Why would Copa Airlines change its 737NG fleet from steel to carbon brakes? The answer is, because more expensive brakes could be cheaper!
Copa Airlines and Collins Aerospace recently announced that the airline will upgrade its 737NG fleet with carbon brakes. Neither side elaborated on the price of this deal, however. The Collins upgrade includes both wheels and brakes. Speaking about the deal, Rafael Samudio, VP of Technical Operations for Copa Airlines, said:
“As one of the largest airlines in Latin America operating many long-haul flights on our Boeing 737-800, we need wheels and brakes that are dependable and a service provider with a worldwide support network we can count on.”
Press releases for such collaborations are full of praise between companies. But in the quote above, Copa Airlines offers a clue about why carbon brakes are desirable to them: they fly long trips! To explain that, we need to compare steel with carbon brakes. MentourPilot made a detailed video on the subject, that you can see at the end of the article.
Broadly speaking, single-aisle aircraft tend to have steel brakes, while bigger, heavier jets have carbon brakes. There are exceptions, in both sides, however. Lately, more aircraft generally come with carbon brakes. Copa Airlines has began to take delivery of 737-8 and 737-9 aircraft, with the same Collins-brand carbon brakes. And that’s another reason for the swap, in their 737NGs.
Steel Is Heavy
Steel brakes are very heavy. In a 737, the weight difference between steel and carbon brakes is 320 kilos (705 lbs). That’s the weight of four passengers and some luggage! That’s a lot, when airlines obsess over lighter paint or weight savings from lighter paper in their in-flight magazines. And there’s another issue: heat build-up. Brakes dissipate so much energy that if flights are short and turnarounds are quick, they may still have some heat in the next landing, from the previous one!
Again, the above is if the brakes are steel. Carbon brakes like those Copa Airlines is switching to, don’t retain as much heat. Also, on average carbon brakes last about twice as long as steel brakes. And Collins claims that theirs last even longer. The downside? Even if they last twice as long, carbon brakes cost more than twice as much as steel brakes. However, with economies of scale, newer methods and improved material supply, they are getting cheaper and cheaper.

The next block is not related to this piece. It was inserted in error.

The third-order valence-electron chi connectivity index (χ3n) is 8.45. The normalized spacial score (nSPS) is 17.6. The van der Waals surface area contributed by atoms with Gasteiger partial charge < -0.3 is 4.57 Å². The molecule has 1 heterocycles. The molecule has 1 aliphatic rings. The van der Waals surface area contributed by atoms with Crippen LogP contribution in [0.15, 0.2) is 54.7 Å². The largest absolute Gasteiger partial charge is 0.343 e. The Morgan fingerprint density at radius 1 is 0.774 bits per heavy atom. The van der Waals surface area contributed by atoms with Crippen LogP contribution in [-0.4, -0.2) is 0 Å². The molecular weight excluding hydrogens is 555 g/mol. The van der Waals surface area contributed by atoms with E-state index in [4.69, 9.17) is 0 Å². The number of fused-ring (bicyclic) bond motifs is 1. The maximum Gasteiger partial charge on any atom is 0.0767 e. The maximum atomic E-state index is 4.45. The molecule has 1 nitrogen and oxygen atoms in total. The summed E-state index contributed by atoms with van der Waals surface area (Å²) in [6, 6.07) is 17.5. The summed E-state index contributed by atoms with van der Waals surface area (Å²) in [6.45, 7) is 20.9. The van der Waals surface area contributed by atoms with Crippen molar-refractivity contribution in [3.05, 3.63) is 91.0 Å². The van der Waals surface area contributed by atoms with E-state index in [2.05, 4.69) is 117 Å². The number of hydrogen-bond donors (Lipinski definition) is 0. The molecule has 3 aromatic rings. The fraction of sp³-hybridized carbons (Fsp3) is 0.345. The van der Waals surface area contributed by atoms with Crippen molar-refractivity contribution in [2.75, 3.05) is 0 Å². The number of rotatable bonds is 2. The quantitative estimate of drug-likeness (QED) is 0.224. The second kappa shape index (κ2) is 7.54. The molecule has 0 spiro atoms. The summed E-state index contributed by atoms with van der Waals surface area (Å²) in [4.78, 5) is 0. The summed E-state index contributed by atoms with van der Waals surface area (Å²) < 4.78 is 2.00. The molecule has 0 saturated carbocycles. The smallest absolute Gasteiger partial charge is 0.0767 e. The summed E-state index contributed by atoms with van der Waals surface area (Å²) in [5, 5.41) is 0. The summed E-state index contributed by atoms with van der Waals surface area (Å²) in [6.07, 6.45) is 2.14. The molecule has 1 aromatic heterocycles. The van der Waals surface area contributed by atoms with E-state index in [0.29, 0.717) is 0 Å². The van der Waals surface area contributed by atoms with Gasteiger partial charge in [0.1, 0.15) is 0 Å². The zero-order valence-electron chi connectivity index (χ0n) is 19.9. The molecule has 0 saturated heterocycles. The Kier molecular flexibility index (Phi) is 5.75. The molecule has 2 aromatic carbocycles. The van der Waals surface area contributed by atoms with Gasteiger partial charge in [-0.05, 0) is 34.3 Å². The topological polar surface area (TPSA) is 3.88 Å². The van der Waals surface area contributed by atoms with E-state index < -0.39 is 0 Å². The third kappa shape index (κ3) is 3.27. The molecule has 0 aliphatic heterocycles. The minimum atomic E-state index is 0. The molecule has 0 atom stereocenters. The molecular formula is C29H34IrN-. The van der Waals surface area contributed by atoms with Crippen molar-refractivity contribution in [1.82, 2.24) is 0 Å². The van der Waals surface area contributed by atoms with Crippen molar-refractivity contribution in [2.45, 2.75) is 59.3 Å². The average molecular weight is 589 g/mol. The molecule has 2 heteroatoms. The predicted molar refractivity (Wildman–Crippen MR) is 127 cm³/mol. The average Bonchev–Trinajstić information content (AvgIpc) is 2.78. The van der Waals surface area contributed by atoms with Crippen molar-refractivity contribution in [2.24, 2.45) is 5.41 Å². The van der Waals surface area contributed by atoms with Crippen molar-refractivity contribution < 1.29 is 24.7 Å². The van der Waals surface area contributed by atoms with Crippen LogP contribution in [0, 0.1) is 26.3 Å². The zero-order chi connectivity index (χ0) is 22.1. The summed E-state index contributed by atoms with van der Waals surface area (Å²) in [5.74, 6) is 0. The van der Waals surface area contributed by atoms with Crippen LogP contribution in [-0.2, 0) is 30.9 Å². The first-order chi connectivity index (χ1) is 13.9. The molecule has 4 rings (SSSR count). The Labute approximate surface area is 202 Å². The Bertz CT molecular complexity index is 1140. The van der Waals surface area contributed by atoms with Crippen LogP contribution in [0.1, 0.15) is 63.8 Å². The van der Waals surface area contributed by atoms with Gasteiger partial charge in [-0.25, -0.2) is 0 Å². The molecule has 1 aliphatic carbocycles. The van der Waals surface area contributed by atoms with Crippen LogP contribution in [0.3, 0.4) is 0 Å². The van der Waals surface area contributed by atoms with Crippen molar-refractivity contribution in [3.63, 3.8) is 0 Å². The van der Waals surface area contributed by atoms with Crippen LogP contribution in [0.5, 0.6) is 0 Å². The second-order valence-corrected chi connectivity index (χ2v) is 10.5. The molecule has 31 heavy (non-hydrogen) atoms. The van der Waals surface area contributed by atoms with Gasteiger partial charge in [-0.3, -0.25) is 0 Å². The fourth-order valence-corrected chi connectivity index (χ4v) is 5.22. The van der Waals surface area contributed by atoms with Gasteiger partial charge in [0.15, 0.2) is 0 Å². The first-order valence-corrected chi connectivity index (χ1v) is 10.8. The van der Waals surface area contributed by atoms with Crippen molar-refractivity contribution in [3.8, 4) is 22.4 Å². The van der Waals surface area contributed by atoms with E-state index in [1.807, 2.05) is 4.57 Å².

Big jets have always had carbon brakes, and it’s not difficult to see why. These planes don’t have just four wheels with brakes, like the 737 or A320 families. They have a lot of brakes, which would weigh literally tons more, if they were steel. So the cost for carbon brakes is worth paying, because the airline could get that weight back in passengers, or cargo. The savings get even bigger when the plane gets heavy with fuel for long-haul trips.
Copa Airlines – Carbon Brakes For Long-Haul
So with Copa Airlines making many long flights with its 737s, carbon brakes make a lot of sense. And the dropping prices mean that getting the money back with more passengers or freight, becomes more realistic. Plus of course the entire operation becomes more efficient, with a lower fuel burn. So, even if carbon brakes are more expensive, their cost of ownership for Copa Airlines, is lower.
Applied over a fleet of 62 737-800s, the annual savings are immense. And there are more implications. Obviously, having the same brakes in their MAX and NG fleets, simplifies some maintenance and supply considerations. There are also some training implications, for pilots. As MentourPilot explains in the video below, steel and carbon brakes require slightly different treatment, during taxiing. A homogeneous fleet with carbon brakes would simplify that for Copa Airlines.
But that’s a bit debatable. The switch from steel to carbon brakes will likely take some time to complete, as aircraft go through maintenance cycles. Until this is done, the Copa Airlines 737NG fleet will have a mix of steel and carbon brakes.
The lowering costs of carbon brakes could have more implications in the future. For example, it could mean that designers could fit bogie landing gear on some larger single-aisle aircraft. Airbus, for instance, could consider this for a longer version of the A321. Although if you check the picture above, you’ll see they’ve already done it! To see why, press HERE.
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